5. Democracy… is a charming form of government, full of variety and disorder, and dispensing a sort of equality to equals and unequals alike.—Aristotle

6. Again, it is characteristic of the proud man not to aim at the things commonly held in honour, or the things in which others excel; to be sluggish and to hold back except where great honour or a great work is at stake, and to be a man of few deeds, but of great and notable ones. He must also be open in his hate and in his love (for to conceal one’s feelings, that is, to care less for truth than for what people will think, is a coward’s part), and must speak and act openly; for he is free of speech because he is contemptuous, and he is given to telling the truth, except when he speaks in irony to the vulgar. —Aristotle

7. I may tell you, between ourselves, that these six Meditations contain all the foundations of my physics. But please do not tell people, for that might make it harder for supporters of Aristotle to approve them. I hope that readers will gradually get used to my principles, and recognize their truth, before they notice that they destroy the principles of Aristotle. —Descartes

8. As a consequence of her weaker reasoning powers, woman has a smaller share of the advantages and disadvantages these bring with them. She is, rather, a mental myopic… —Schopenhauer

9. Only a male intellect clouded by the sexual drive could call the stunted, narrow-shouldered, broad-hipped and short-legged sex the fair sex … More fittingly than the fair sex, women could be called the unaesthetic sex. Neither for music, nor poetry, nor the plastic arts do they possess any real feeling of receptivity: if they affect to do so, it is merely mimicry in service of their effort to please. —Schopenhauer

10. Ah, women. They make the highs higher and the lows more frequent. —Nietzsche

11. A casual stroll through the lunatic asylum shows that faith does not prove anything. —Nietzsche

12. After coming into contact with a religious man I always feel I must wash my hands. —Nietzsche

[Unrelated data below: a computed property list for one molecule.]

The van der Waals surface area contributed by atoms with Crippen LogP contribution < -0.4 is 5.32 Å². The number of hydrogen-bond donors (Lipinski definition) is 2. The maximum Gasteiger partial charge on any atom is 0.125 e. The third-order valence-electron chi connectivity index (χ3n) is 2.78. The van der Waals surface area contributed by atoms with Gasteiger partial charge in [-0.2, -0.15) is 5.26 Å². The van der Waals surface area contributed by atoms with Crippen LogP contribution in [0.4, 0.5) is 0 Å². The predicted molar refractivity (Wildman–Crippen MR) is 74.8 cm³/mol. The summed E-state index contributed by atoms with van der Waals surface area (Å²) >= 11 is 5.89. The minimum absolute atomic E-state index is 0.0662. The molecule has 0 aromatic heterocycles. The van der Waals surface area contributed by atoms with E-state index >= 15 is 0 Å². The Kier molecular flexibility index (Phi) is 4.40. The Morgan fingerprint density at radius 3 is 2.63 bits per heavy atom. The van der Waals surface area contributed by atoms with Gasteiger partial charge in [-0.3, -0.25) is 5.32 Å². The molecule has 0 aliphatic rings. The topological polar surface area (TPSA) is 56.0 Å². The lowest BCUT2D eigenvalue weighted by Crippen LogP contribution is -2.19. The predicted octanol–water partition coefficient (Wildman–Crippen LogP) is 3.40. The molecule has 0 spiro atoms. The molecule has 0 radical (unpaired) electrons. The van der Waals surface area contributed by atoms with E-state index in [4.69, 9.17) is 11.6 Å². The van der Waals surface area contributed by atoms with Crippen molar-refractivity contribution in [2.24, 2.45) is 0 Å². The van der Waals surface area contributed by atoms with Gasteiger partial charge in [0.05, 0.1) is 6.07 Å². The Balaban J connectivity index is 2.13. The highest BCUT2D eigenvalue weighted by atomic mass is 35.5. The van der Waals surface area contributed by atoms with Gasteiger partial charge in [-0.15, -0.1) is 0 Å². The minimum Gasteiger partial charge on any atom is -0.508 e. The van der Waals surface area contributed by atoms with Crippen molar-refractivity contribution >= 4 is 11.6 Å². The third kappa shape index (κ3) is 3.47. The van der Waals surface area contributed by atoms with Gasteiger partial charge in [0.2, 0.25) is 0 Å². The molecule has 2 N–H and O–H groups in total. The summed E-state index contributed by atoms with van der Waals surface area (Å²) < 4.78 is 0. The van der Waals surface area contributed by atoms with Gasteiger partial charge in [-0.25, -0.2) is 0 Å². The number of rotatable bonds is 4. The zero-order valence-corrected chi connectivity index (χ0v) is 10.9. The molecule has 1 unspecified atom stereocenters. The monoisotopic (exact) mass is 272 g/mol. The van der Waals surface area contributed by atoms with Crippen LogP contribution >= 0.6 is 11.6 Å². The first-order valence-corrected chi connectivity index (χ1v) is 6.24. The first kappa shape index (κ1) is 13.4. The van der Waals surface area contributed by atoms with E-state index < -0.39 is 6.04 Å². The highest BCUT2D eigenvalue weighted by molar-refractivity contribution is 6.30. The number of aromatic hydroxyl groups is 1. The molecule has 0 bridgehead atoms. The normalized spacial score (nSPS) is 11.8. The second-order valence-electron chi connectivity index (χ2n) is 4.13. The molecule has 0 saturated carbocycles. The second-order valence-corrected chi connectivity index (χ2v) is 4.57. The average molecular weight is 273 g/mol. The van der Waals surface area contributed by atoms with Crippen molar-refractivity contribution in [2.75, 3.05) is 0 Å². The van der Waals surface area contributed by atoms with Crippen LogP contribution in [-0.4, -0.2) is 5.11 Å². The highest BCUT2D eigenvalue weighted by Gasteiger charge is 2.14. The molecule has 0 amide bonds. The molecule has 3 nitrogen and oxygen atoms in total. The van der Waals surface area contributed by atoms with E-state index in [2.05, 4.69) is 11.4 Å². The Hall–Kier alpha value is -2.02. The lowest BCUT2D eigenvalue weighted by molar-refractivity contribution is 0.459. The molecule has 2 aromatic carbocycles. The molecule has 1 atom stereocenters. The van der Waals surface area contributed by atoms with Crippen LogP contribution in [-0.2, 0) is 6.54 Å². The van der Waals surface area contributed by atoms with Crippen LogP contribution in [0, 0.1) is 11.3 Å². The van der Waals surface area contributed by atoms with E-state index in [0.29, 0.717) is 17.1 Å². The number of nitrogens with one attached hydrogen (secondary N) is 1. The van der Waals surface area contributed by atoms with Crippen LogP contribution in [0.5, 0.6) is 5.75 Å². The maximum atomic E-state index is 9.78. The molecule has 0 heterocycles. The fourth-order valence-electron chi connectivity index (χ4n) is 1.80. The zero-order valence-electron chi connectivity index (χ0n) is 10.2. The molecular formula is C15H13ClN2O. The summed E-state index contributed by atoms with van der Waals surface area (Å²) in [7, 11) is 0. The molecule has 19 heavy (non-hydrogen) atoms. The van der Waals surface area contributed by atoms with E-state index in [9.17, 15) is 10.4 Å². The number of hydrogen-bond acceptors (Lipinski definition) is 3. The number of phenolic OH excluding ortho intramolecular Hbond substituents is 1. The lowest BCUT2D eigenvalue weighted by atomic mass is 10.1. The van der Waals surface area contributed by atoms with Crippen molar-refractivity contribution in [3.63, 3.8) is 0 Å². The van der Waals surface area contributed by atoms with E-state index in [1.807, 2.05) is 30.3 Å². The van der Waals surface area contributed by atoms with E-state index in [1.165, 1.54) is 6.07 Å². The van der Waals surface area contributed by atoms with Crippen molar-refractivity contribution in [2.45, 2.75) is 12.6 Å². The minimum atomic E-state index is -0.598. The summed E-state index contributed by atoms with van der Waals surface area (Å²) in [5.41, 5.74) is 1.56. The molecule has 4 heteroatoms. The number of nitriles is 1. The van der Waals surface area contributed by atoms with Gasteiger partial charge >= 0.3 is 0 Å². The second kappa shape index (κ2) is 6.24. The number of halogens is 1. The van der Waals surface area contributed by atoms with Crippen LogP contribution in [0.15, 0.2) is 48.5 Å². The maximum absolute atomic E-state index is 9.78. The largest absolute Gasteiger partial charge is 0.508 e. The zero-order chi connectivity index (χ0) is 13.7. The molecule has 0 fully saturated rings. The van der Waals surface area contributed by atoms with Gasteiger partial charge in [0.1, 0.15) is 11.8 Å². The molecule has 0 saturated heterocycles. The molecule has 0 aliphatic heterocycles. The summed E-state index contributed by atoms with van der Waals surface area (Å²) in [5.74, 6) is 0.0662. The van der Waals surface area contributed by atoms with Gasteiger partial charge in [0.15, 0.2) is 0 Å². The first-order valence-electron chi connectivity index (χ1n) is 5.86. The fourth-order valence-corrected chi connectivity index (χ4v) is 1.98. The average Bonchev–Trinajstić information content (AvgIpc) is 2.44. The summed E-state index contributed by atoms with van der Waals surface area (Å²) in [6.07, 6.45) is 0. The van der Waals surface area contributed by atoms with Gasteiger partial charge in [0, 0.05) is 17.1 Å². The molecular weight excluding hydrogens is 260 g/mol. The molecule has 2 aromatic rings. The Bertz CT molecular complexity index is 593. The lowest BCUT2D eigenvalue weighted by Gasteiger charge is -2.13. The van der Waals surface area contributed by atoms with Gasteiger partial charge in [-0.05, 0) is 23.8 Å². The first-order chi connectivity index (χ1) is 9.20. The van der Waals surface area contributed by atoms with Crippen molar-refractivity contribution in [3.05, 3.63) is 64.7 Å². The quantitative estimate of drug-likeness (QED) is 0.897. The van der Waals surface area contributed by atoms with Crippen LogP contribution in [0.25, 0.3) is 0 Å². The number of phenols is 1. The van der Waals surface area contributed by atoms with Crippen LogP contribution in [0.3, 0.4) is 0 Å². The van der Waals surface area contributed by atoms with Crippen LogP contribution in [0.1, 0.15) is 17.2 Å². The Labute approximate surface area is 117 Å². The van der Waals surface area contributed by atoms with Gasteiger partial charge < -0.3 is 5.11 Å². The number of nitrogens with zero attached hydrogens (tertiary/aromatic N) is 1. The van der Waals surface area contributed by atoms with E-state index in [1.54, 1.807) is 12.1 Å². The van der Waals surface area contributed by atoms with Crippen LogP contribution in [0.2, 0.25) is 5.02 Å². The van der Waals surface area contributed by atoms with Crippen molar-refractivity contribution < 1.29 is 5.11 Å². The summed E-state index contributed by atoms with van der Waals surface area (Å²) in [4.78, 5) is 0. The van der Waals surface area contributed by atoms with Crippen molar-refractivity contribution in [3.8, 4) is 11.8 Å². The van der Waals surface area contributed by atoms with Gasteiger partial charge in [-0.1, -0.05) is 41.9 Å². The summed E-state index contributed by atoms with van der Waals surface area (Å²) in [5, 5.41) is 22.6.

13. ‘Evil men have no songs.’ How is it that the Russians have songs? —Nietzsche

14. It is a just political maxim, that every man must be supposed a knave. —Hume

15. I have written on all sorts of subjects… yet I have no enemies; except indeed all the Whigs, all the Tories, and all the Christians. —Hume

16. I do not break my head very much about good and evil, but I have found little that is ‘good’ about human beings on the whole. In my experience most of them are trash, no matter whether they publicly subscribe to this or that ethical doctrine or to none at all. —Freud

17. To be normal is the ideal aim of the unsuccessful. —Jung

18. I don’t do drugs. I am drugs. —Dali

19. My mother said to me, ‘If you are a soldier, you will become a general. If you are a monk, you will become the Pope.’ Instead, I was a painter, and became Picasso. —Picasso

20. There was a time when I was running about the world, fancying myself to be well employed, but I was really a most wretched thing, no better than you are now. I thought that I ought to do anything rather than be a philosopher. —Socrates

21. Men of Athens, I am grateful and I am your friend, but I will obey the god rather than you, and as long as I draw breath and am able, I shall not cease to practice philosophy, to exhort you and in my usual way to point out to any one of you whom I happen to meet: Good Sir, you are an Athenian, a citizen of the greatest city with the greatest reputation for both wisdom and power; are you not ashamed of your eagerness to possess as much wealth, reputation and honours as possible, while you do not care for nor give thought to wisdom or truth, or the best possible state of your soul? —Socrates

22. …if you mean to share with me and to exchange beauty for beauty, you will have greatly the advantage of me; you will gain true beauty in return for appearance—like Diomede, gold in exchange for brass. —Socrates

23. Arrogance on the part of the meritorious is even more offensive to us than the arrogance of those without merit: for merit itself is offensive. —Nietzsche